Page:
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I'm simulating two phase immiscible drainage (air displacing water) in a rectangular domain of size .6mm x 2.4mm (2 dimensions) using Ansys FLUENT software. I am using an implicit Volume of Fluid formulation with a PRESTO pressure solver and PISO pressure-velocity coupling, with 2nd order upwind schemes for momentum and volume fraction. The problem is that even with a highly refined mesh, my scheme diverges very quickly (within the first few timesteps, using an algebraic multigrid solver). When I try taking smaller timesteps (about $10^{-6}$ s), the solution takes a lot longer to diverge, but still diverges nonetheless.

I'm not sure if the problem is with the choice of solver itself or if the boundary conditions were not set correctly. I chose to use a constant inlet velocity of .0001m/s, and zero pressure conditions at the outlet. I used no-slip boundary conditions at the other two walls, with wall adhesion and a constant air-to-water contact angle of 135 degrees. Any help with this would be greatly appreciated! :)

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It sounds like you are using Ansys Fluent. As I recall from some VOF articles most of them were using projection methods with explicit time stepping. If you are using Fluent you could try finding Non-iterative time advancement (NITE) option for time stepping.

I would also suggest you trying to write your own solver!

There are really good algorithms that you could try in that case. One of those is Moment of fluid (MOF) interface reconstruction developed by researchers from LANL. Here are some links that might be helpful:

A paper from Int. J. Numer. Methods in Fluids, and a short note about the method from LANL web site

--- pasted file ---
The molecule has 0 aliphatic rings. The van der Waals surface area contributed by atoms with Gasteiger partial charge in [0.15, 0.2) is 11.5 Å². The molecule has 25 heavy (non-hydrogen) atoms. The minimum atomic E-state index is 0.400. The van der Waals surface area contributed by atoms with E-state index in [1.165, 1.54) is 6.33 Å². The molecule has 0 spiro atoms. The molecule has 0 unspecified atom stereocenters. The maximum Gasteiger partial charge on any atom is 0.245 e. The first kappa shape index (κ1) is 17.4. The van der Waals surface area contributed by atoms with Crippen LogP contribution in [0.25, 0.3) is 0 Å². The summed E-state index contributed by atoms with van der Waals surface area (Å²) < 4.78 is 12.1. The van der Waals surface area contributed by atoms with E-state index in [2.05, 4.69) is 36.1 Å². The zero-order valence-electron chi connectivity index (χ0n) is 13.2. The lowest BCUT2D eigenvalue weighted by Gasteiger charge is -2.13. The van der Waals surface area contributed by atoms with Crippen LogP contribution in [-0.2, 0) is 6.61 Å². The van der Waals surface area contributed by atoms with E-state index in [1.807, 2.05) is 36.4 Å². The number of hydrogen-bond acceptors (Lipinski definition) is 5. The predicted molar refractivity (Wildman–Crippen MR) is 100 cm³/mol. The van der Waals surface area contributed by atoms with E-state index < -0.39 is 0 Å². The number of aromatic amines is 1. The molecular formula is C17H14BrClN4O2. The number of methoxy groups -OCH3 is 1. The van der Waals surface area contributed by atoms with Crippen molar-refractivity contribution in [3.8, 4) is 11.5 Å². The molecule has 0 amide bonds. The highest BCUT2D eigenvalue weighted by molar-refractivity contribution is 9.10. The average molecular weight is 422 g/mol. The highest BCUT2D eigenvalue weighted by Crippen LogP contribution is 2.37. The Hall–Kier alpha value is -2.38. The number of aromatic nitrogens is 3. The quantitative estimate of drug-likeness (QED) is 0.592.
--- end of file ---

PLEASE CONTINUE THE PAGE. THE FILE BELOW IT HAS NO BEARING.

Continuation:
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  • $\begingroup$ Actually, yes. I am using FLUENT. I have tried using the non-iterative time stepping mechanism too, but I run into the same problem. I have noticed that when I use a larger domain (let's say about on the order of 1cm or larger), everything works perfectly. But when I scale the problem down to millimeters or smaller, it just doesn't work the same... Do you have any suggestions? $\endgroup$ – Paul Mar 10 '12 at 1:53
  • $\begingroup$ In that case next thing that I would try is to increase the number of sub-iterations in timestep. $\endgroup$ – Johntra Volta Mar 10 '12 at 7:56
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    $\begingroup$ I browsed the web a little bit and what I found is similar setup like in your case on page 8 of this Fluent tutorial, also an interesting paper which benchmarks several commercial CFD codes. About BC's in all references they say they used velocity inlet for inlet, pressure outlet (0 Pa) for outlet, and no-slip wall. $\endgroup$ – Johntra Volta Mar 10 '12 at 8:09
  • $\begingroup$ Yes. This is very similar to the kind of problem that I'm trying to setup. There is an interface which is clearly defined and should not be diffusing as it advances through the medium. I just wish the tutorial had a step by step procedure on how to set it up and solve it. $\endgroup$ – Paul Mar 10 '12 at 15:38
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Here's our (open source) entry to the field: http://www.dealii.org/developer/doxygen/deal.II/step_43.html

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  • $\begingroup$ This is a nice example, but flow in porous media is a very different problem. $\endgroup$ – Jed Brown Mar 10 '12 at 18:31
  • $\begingroup$ Err, no -- flow in porous media is Darcy flow, which is exactly one half of what this program solves... $\endgroup$ – Wolfgang Bangerth Mar 12 '12 at 16:59
  • $\begingroup$ And the two phase flow problem (water in air) that Paul's question here is about does not involve porous media at all. $\endgroup$ – Jed Brown Mar 12 '12 at 19:54
  • $\begingroup$ You are completely correct. My brain simply equated two-phase flow with porous media flow. Thanks for pointing it out. $\endgroup$ – Wolfgang Bangerth Mar 14 '12 at 20:44

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